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We might be living in the wrong part of the galaxy.

Elsewhere in the Milky Way, vast groups of ancient star populations are packed into dense ellipsoid regions, called globular clusters. Within these tight-knit patches of stellar bodies, there are no new stars and no collapsing supernovae. But evidence indicates these regions may be abundant in planets.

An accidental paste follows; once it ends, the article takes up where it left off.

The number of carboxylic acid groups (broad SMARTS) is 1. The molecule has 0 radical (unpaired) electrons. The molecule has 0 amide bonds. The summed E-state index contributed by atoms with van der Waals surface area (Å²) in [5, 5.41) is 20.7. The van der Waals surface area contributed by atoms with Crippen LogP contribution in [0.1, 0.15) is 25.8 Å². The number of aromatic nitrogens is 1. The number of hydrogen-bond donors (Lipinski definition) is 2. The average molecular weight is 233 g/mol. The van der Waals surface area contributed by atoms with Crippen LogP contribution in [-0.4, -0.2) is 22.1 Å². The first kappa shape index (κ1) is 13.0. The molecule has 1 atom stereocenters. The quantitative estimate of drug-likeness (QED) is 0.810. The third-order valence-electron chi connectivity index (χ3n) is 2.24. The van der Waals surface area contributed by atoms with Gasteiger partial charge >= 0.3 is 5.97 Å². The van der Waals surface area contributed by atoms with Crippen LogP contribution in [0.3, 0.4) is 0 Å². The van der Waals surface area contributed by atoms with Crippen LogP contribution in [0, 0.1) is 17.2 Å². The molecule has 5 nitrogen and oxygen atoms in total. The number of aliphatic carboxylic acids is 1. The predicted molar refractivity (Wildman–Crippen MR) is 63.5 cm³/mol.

And, if this is the case, any advanced alien civilizations that evolve inside globular clusters would have a definitive advantage when it comes time to form an interstellar society, since the distances between stars in these regions would be far smaller than the vast stretches of space seen in our galactic neighborhood.

And this could make interstellar communication and travel much easier, potentially moving a budding "alien federation" far ahead of rival civilizations "land-locked" on galactic disks (like ours), according to a recent study shared to a preprint server.

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